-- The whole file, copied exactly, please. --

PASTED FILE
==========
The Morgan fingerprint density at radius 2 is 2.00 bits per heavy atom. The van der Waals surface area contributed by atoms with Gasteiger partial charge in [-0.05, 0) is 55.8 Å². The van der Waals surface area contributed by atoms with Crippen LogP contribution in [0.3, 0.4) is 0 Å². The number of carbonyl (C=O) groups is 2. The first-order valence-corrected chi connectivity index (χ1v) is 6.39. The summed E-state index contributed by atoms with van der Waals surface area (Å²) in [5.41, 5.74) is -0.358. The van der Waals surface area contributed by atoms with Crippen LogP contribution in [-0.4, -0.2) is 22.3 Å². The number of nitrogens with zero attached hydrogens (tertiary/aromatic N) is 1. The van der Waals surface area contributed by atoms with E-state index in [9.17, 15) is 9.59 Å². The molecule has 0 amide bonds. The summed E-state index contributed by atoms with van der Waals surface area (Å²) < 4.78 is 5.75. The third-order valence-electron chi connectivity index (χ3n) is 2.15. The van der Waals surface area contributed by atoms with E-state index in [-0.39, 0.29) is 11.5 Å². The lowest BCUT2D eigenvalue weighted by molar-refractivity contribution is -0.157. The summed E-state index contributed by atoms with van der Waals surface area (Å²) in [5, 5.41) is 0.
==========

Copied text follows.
The Morgan fingerprint density at radius 2 is 2.00 bits per heavy atom. The van der Waals surface area contributed by atoms with Gasteiger partial charge in [-0.05, 0) is 55.8 Å². The van der Waals surface area contributed by atoms with Crippen LogP contribution in [0.3, 0.4) is 0 Å². The number of carbonyl (C=O) groups is 2. The first-order valence-corrected chi connectivity index (χ1v) is 6.39. The summed E-state index contributed by atoms with van der Waals surface area (Å²) in [5.41, 5.74) is -0.358. The van der Waals surface area contributed by atoms with Crippen LogP contribution in [-0.4, -0.2) is 22.3 Å². The number of nitrogens with zero attached hydrogens (tertiary/aromatic N) is 1. The van der Waals surface area contributed by atoms with E-state index in [9.17, 15) is 9.59 Å². The molecule has 0 amide bonds. The summed E-state index contributed by atoms with van der Waals surface area (Å²) < 4.78 is 5.75. The third-order valence-electron chi connectivity index (χ3n) is 2.15. The van der Waals surface area contributed by atoms with E-state index in [-0.39, 0.29) is 11.5 Å². The lowest BCUT2D eigenvalue weighted by molar-refractivity contribution is -0.157. The summed E-state index contributed by atoms with van der Waals surface area (Å²) in [5, 5.41) is 0.